Using the Abu Dhabi Economic Vision 2030 and the Abu Dhabi Plan as a starting point, DCT Abu Dhabi has developed its own five-year plan running from 2017 through to 2021. This breaks down into five tourism and three cultural objectives. The former involves promoting leisure and business tourism in priority source markets; cultivating reasons to visit and offering more places to stay; stimulating industry participation to drive growth and employment; focusing marketing efforts on areas with growth opportunities; and facilitating ease of entry and improving standards across the industry. Through this approach, DCT Abu Dhabi is aiming to have the tourism sector contribute 4% of non-oil GDP; attract 8.5m annual visitors; increase the average spend of visitors by 25-30%; and achieve average length of stay targets of 2.3 days and 3.3 days for domestic and international visitors, respectively. On the cultural side, DCT Abu Dhabi’s three strategies are preserving and protecting Emirati heritage by defining and developing cultural sites that help differentiate the emirate; strengthening national pride and cultural awareness by developing programmes and activities to attract investment and generate interest in the emirate’s cultural assets; and increasing public engagement with Abu Dhabi’s cultural scene.
In addition, the government of Abu Dhabi launched its Ghadan 21, or Tomorrow 21, initiative in 2019. This three-year, Dh50bn ($13.6bn) stimulus fund aims to motivate business and investment, mainly by supporting small start-ups and tech-enabled SMEs, of which the tourism and culture sector is an indirect beneficiary. A city-wide public art programme, parks and beautification schemes are all included in its remit. The scheme has direct benefits for the sector, such as support for ecotourism projects (see analysis), and changes to the tourism and municipality fees for hotels. Before March 2019, when the new measures were announced, hotels were charged a tourism fee of 6% and a municipality fee of 4% – which were passed on to guests – making a combined effective hotel stay tax of 10%. Under Ghadan 21, the tourism fee falls to 3.5% and the municipality fee to 2%, for a total of 5.5%. Long-term stays – that is, 30 or more consecutive nights – are exempted entirely from these fees. The hotel room fee charged by municipalities has also been cut, from Dh15 ($4.08) per night to Dh10 ($2.72) per night.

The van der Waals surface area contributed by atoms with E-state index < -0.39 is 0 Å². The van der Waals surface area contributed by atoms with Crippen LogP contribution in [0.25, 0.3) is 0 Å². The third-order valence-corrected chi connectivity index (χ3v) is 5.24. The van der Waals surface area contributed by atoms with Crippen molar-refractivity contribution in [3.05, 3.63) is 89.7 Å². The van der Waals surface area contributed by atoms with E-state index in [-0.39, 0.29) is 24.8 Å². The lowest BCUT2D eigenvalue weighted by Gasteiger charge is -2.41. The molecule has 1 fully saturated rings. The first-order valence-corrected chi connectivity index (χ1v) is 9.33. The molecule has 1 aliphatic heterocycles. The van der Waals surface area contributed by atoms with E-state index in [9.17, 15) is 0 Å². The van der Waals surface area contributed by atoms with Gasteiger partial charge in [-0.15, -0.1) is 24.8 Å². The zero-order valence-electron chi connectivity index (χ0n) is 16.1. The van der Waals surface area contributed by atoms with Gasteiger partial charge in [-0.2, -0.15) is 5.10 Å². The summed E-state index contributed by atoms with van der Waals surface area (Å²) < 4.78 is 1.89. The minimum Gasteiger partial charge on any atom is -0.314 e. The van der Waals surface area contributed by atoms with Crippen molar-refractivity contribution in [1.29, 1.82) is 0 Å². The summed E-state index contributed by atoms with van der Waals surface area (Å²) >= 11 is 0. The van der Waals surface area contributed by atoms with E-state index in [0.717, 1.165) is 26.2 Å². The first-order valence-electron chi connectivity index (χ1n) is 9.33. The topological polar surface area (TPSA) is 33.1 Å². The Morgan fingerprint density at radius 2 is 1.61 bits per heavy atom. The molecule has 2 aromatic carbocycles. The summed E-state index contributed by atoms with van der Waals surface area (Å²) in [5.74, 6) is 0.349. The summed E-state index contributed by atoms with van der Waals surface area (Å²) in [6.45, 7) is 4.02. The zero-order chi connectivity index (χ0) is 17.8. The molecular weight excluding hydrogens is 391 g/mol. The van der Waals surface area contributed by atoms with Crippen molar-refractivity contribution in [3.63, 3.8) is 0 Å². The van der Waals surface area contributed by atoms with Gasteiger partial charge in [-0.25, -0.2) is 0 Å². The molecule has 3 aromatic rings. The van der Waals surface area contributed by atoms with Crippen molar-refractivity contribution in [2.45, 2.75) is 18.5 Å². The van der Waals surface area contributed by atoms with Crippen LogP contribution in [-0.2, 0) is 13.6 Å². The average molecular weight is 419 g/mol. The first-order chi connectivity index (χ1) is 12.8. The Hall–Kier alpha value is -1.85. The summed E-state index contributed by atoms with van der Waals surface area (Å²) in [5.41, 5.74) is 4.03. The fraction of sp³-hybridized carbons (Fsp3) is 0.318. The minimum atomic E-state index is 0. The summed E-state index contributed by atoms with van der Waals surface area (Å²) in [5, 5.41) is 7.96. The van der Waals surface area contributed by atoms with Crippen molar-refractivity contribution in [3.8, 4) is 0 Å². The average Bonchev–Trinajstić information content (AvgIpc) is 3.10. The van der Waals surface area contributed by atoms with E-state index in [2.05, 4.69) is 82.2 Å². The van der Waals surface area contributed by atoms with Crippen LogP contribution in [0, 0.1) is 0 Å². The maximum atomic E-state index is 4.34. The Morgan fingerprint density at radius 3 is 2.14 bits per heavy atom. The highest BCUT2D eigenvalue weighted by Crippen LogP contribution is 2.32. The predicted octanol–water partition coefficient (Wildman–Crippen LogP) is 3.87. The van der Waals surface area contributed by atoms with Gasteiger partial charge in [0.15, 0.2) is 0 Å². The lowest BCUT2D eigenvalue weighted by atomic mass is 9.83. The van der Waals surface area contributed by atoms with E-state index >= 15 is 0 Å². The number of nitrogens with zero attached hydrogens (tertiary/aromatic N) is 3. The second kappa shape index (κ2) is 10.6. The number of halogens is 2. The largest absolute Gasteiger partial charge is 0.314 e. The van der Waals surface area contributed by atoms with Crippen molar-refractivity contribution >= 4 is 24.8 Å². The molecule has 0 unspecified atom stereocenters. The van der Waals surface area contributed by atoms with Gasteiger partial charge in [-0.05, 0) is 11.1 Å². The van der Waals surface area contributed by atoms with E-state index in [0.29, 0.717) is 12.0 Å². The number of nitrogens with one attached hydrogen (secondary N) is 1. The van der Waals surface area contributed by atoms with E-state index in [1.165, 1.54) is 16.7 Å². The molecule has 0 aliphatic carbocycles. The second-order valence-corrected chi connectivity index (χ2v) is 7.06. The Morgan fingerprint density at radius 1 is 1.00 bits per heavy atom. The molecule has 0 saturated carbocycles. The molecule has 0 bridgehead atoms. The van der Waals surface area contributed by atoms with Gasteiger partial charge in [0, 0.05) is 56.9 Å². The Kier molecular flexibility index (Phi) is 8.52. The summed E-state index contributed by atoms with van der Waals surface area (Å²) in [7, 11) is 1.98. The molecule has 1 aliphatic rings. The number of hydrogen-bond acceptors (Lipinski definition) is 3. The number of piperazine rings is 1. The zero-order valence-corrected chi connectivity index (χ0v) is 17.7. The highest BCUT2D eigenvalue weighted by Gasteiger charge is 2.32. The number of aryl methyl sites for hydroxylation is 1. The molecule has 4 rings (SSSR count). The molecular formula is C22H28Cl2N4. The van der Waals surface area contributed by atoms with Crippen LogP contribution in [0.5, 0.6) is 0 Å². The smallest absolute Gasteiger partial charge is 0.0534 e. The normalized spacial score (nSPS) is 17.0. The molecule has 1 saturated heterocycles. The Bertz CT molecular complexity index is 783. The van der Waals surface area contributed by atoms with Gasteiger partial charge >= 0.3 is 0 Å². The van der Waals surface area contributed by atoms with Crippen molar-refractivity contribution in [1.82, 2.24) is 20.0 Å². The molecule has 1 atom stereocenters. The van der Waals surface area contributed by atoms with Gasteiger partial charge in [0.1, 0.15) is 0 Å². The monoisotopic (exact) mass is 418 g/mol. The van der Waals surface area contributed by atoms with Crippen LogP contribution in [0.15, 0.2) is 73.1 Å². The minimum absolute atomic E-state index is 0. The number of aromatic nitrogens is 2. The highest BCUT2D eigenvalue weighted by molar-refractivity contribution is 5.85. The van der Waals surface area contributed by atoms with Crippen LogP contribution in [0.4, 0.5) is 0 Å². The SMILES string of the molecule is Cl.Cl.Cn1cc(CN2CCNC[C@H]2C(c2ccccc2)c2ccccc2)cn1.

DCT Abu Dhabi estimated that these changes and other reduced fees would effectively increase available capital for hotels by Dh1bn ($272.2m) over the years to 2021 for renovations and upgrades, aided by fee collection moving from a monthly basis to semi-annually. In addition, DCT Abu Dhabi announced in March 2019 that it would be investing Dh500m ($136.1m) in the direct promotion of Abu Dhabi as a tourism destination to markets across the globe.
Performance & Size
The tourism season in Abu Dhabi largely takes place during the northern hemisphere’s winter months of December to March, when temperatures fall to 20-25°C. The summer can be extremely hot, with temperatures sometimes rising above 50°C, ruling out the majority of outdoor activities. Due to this, many residents tend to depart in the summer months, heading for cooler climates. For tourism and culture planners, spreading the tourism season out has therefore long been a key objective. Hosting events during the period in between the peak and off-peak seasons is an increasingly popular way of doing this, while permanent must-visit attractions, such as the emirate’s museums, also add to the longevity of the tourism season.
As of 2017, the start of the tourism sector’s fiveyear plan, the emirate had 162 hotels with 30,574 rooms that catered to 4.9m guests, according to Statistics Centre - Abu Dhabi (SCAD). The average length of stay was 2.5 nights, while total revenue was Dh5.6bn ($1.5bn). That year Abu Dhabi’s total non-oil GDP was Dh407.7bn ($111bn), and while no distinct figures for tourism were available, arts, recreation and other service activities were valued at Dh1.9bn ($517.2m), and accommodation and food service were valued at Dh9.2bn ($2.5bn). This suggests that those areas contributed a combined 2.7% to non-oil GDP in 2017. The strategy aims to double the number of visitors and substantially increase revenue. Though these goals are achievable, they will face some headwinds in the short term due to the Covid-19 pandemic.